Browsing named entities in Rebellion Record: a Diary of American Events: Documents and Narratives, Volume 8. (ed. Frank Moore). You can also browse the collection for Lewisburg (Tennessee, United States) or search for Lewisburg (Tennessee, United States) in all documents.

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ng he was reenforced by General Echols, from Lewisburgh, with Patten's brigade and a regiment of Jen General Duffle, from the Kanawha valley, at Lewisburgh, on the seventh, two days hence. We, therefawha forces would intercept the fugitives at Lewisburgh. Saturday morning was warm and spring-like, and we took up the line of march for Lewisburgh. After our descent from the mountains, we enteretown of Frankfort, and a short distance from Lewisburgh we came to the camp of the Twenty-second, scontas County--a point about forty miles from Lewisburgh, where was stationed the First brigade, commnd reached a point about fourteen miles from Lewisburgh, on the fifth instant. There it was learnedp of Droop Mountain, twenty-eight miles from Lewisburgh. Early on the morning of the sixth the mas, several thousand strong, were marching on Lewisburgh, by the Kanawha road, to cut him off. It was-important to get our teams and artillery by Lewisburgh and across the Green Brier River, before the[1 more...]
neral Averill attacked a rebel force under General Sam Jones, at Rocky Gap, in Green Brier County, capturing one gun, one hundred and fifty prisoners, and killing and wounding some two hundred. Our loss in killed, wounded, and missing, was one hundred and thirty. On the eleventh of September, Imboden attacked a small force of our troops at Morefield, wounding fifteen and capturing about one hundred and fifty. On the fifth of November, General Averill attacked and defeated the enemy near Lewisburgh, capturing three pieces, over one hundred prisoners, and a large number of small arms, wagons, and camp equipage. The enemy's loss in killed and wounded estimated at three hundred. Department of Virginia and North-Carolina. Our force in North-Carolina, during the past year, has been too small for any important operations against the enemy, and, consequently, has acted mostly on the defensive, holding the important positions previously captured from the rebels. Nevertheless, General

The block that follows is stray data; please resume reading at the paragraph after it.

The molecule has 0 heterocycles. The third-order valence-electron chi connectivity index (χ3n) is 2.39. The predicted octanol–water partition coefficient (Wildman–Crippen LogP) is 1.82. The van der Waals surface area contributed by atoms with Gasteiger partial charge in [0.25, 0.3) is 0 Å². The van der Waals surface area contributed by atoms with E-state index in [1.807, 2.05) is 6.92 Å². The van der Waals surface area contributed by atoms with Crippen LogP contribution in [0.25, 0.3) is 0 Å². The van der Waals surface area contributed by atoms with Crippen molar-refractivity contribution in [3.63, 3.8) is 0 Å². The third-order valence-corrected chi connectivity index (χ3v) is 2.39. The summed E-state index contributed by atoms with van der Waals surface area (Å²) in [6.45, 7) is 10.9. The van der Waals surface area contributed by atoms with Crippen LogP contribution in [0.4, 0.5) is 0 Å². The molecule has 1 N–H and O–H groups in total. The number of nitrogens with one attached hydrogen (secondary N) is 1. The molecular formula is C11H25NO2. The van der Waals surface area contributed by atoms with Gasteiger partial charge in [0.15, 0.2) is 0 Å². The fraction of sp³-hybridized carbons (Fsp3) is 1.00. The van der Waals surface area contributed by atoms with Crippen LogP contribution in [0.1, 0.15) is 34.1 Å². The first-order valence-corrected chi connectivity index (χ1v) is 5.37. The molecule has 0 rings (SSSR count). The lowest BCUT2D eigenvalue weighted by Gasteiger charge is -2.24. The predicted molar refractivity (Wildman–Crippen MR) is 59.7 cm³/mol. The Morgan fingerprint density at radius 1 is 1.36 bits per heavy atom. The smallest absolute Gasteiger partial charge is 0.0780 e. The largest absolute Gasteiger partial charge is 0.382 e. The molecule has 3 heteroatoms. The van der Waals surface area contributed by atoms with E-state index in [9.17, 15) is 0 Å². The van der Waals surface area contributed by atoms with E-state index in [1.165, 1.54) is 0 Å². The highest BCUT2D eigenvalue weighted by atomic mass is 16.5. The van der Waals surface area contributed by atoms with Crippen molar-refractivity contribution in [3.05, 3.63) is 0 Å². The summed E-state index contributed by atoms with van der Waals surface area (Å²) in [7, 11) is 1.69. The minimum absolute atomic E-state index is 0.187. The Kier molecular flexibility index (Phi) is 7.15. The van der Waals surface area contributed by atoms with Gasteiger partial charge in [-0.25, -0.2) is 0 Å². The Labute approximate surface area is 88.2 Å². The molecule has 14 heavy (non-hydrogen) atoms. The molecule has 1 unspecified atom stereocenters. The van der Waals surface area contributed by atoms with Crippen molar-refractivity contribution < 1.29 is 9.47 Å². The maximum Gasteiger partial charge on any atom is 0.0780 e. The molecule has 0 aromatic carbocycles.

es under Averill, gives us the following interesting narrative of that gallant affair: On the thirteenth instant, scouts belonging to General Jackson's brigade reported that a Yankee force of about five thousand cavalry, including two batteries of artillery, were advancing down Black Creek, toward Gatewood's, within twelve miles of Warm Springs, in Bath County. Information had at that time been received from General Samuel Jones, that a heavy force of Yankees were also advancing upon Lewisburgh from the Kanawha valley. General Jackson at once concluded that the force of five thousand under Averill would strike for the Tennessee Railroad, by way of the Sweet Springs, and he immediately put his force in motion to intercept them on their return, as he could not pursue them, owing to having only about one hundred and twenty-five mounted men, the balance of his command being dismounted infantry. Crossing at McGraw's Gap, General Jackson came to Jackson's River, and found it swollen a